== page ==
Would you find it easier to live a healthier lifestyle if your workplace sponsored a wellness program for employees? Would you eat healthier if you could see the calorie counts of all the food items at your favorite restaurant? Would you exercise more if you had more incentives to help you start — and stick to — this habit?
Those are some of the ideas Harvey County health officials and other community members have been brainstorming over the past several months at meetings about a recent community health needs assessment. The goal of the assessment process was to evaluate what Harvey County’s health needs are and to develop a plan to meet those needs.
Harvey County Health Department Director Lynnette Redington is pleased with the participation in the assessment, and the ideas that have come out of the brainstorming sessions.
“I was very encouraged by the number of voices we were able to have at the tables,” she said. “... All of that really brought a good richness to our discussions.”
Participants identified three main priorities they thought Harvey County should focus on. They further broke these ideas down and came up with ideas about how to accomplish these goals in the community:
Priority No. 1: Promoting health, wellness and chronic disease prevention through health education for all ages; healthy lifestyle behaviors such as good hygiene, nutrition and exercise; weight loss; responsible alcohol use; and tobacco cessation.
Ideas for accomplishing this priority include encouraging more worksites to implement comprehensive wellness programs, and encouraging churches to promote wellness among congregations, as well; making sure smaller communities have easy access to medical, dental, prenatal and mental care; and creating a website where people can go to get county health-related information.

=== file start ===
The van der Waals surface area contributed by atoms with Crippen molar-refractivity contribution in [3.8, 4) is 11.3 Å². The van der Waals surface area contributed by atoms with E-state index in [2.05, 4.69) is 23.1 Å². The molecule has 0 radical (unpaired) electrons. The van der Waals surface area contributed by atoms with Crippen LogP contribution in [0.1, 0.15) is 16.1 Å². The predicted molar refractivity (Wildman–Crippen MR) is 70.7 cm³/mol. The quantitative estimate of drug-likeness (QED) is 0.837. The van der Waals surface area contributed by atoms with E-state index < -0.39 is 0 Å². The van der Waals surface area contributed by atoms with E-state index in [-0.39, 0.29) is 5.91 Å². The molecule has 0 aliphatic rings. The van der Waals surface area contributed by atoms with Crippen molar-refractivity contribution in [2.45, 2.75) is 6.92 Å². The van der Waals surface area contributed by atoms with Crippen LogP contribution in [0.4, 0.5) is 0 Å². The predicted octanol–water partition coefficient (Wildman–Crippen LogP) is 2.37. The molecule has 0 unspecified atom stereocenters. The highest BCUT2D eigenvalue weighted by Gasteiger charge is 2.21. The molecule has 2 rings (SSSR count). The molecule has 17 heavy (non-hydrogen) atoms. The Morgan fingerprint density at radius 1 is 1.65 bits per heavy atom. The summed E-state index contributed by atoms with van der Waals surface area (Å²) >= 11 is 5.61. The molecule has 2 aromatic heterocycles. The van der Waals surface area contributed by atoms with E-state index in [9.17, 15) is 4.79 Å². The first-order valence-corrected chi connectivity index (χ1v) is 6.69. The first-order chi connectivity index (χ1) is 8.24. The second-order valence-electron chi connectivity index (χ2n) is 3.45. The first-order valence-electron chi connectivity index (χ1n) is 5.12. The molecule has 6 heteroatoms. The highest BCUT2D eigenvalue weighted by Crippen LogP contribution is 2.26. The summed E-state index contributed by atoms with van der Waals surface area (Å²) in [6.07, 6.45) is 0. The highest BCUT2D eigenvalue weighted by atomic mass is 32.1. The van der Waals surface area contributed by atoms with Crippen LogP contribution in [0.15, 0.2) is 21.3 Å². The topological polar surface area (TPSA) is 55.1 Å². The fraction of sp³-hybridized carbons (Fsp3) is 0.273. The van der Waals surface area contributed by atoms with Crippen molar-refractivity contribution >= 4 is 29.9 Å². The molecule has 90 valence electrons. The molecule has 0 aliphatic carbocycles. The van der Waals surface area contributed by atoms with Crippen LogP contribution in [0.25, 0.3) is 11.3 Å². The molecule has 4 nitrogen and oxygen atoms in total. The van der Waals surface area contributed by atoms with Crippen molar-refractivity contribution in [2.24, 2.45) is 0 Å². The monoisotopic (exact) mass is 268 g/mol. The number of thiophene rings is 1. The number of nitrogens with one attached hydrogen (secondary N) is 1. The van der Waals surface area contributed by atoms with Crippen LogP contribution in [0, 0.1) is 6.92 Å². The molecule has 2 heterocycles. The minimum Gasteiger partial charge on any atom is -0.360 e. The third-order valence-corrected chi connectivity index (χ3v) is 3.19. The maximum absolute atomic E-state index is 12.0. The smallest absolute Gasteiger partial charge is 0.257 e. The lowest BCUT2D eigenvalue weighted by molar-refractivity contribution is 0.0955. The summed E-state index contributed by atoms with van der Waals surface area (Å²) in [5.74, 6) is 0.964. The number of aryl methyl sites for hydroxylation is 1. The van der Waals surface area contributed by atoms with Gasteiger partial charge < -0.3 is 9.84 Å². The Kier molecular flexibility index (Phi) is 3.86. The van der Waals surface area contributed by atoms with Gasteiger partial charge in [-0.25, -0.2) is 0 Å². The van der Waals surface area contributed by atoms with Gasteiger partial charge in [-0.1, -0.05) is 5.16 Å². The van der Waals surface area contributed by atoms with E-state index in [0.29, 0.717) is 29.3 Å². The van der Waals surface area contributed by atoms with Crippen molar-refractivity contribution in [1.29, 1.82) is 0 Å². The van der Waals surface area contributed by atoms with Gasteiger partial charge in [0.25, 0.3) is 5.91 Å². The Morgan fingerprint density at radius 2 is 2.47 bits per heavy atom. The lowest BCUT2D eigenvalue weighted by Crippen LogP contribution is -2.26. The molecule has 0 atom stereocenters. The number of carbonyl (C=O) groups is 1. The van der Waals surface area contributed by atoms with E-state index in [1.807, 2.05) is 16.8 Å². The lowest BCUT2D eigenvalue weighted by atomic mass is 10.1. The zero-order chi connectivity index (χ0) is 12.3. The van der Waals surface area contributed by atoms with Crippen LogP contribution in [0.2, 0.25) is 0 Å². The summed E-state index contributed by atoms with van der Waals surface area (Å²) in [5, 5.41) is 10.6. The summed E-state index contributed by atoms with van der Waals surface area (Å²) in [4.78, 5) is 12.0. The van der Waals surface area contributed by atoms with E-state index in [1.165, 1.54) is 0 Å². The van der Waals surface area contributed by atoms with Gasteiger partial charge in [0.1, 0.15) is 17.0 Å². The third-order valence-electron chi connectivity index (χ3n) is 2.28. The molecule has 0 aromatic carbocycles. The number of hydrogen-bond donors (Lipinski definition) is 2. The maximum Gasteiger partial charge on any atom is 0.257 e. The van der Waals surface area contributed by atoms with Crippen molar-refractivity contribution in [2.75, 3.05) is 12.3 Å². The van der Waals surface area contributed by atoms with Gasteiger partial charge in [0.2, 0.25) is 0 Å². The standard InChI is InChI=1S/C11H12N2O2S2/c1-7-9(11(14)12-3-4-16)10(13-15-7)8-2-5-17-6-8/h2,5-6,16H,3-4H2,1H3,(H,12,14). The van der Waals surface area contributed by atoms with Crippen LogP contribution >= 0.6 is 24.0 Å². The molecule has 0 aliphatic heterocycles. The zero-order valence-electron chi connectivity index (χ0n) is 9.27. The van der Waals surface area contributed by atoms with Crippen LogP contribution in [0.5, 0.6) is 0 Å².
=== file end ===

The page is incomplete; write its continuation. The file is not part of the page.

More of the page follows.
Priority No. 2: Improving communication and collaboration between health-care providers, between providers and the community, and within the community through placing an emphasis on fostering greater community engagement, and developing clear, consistent messaging.
Ideas for accomplishing this priority include having a resource directory readily available that helps people determine where to go for the care they need; having a consistent and effective marketing message; and encouraging different organizations — such as the health department, Newton Medical Center, Prairie View, and more — to work together for a common goal.
Priority No. 3: Focusing on youth health through promoting youth engagement in the community; offering positive youth activities as alternatives to unhealthy choices; and educating youth as early as possible on the importance of good nutrition, exercise and drug abstinence.
Ideas for accomplishing this priority include making sure youth are active participants in the plan and have a chance to help make decisions; involving various organizations, such as the health department, 4-H groups, boy and girl scouts, etc.; and collecting current data on teen pregnancy, drug use and other issues so the county’s progress can be charted.
Redington estimates Harvey County’s action plan will be finalized and ready for implementation in early 2013. She encourages community members to get involved and help kick off the plan by attending a special screening of the documentary “The Weight of the Nation: Confronting America’s Obesity Epidemic” at 7 p.m. Jan. 29 (parts 1 and 2 of the documentary) and 7 p.m. Jan. 30 (parts 3 and 4) at the Newton High School Auditorium.
She said John Leatherman of Kansas Rural Health Works, who helped to facilitate health needs assessment discussions, has worked with a variety of communities in the past and is impressed with the progress Harvey County already has made.
“We have been the most active and come the furthest in plans,” Redington said.